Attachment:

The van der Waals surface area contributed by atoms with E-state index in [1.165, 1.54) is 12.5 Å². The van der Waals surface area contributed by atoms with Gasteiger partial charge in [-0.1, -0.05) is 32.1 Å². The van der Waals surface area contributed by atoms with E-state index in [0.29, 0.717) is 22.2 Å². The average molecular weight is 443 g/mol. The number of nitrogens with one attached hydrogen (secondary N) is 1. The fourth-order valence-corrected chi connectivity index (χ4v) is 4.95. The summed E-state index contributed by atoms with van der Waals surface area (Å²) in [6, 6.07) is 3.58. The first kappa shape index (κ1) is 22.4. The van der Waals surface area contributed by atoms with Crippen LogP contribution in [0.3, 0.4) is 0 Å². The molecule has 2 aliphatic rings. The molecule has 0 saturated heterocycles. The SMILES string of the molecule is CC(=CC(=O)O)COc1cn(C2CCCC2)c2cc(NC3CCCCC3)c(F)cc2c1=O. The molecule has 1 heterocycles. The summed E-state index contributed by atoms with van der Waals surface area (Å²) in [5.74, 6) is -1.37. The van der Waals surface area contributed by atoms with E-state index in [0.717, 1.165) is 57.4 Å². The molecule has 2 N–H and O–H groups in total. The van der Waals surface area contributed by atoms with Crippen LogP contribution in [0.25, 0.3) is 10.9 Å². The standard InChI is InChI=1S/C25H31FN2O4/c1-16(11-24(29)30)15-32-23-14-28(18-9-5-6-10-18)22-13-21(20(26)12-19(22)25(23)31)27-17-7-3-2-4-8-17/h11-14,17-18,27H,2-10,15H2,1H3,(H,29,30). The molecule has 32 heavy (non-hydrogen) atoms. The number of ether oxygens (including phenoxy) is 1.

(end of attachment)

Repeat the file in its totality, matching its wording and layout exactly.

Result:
The van der Waals surface area contributed by atoms with E-state index in [1.165, 1.54) is 12.5 Å². The van der Waals surface area contributed by atoms with Gasteiger partial charge in [-0.1, -0.05) is 32.1 Å². The van der Waals surface area contributed by atoms with E-state index in [0.29, 0.717) is 22.2 Å². The average molecular weight is 443 g/mol. The number of nitrogens with one attached hydrogen (secondary N) is 1. The fourth-order valence-corrected chi connectivity index (χ4v) is 4.95. The summed E-state index contributed by atoms with van der Waals surface area (Å²) in [6, 6.07) is 3.58. The first kappa shape index (κ1) is 22.4. The van der Waals surface area contributed by atoms with Crippen LogP contribution in [0.3, 0.4) is 0 Å². The molecule has 2 aliphatic rings. The molecule has 0 saturated heterocycles. The SMILES string of the molecule is CC(=CC(=O)O)COc1cn(C2CCCC2)c2cc(NC3CCCCC3)c(F)cc2c1=O. The molecule has 1 heterocycles. The summed E-state index contributed by atoms with van der Waals surface area (Å²) in [5.74, 6) is -1.37. The van der Waals surface area contributed by atoms with E-state index in [0.717, 1.165) is 57.4 Å². The molecule has 2 N–H and O–H groups in total. The van der Waals surface area contributed by atoms with Crippen LogP contribution in [0.25, 0.3) is 10.9 Å². The standard InChI is InChI=1S/C25H31FN2O4/c1-16(11-24(29)30)15-32-23-14-28(18-9-5-6-10-18)22-13-21(20(26)12-19(22)25(23)31)27-17-7-3-2-4-8-17/h11-14,17-18,27H,2-10,15H2,1H3,(H,29,30). The molecule has 32 heavy (non-hydrogen) atoms. The number of ether oxygens (including phenoxy) is 1.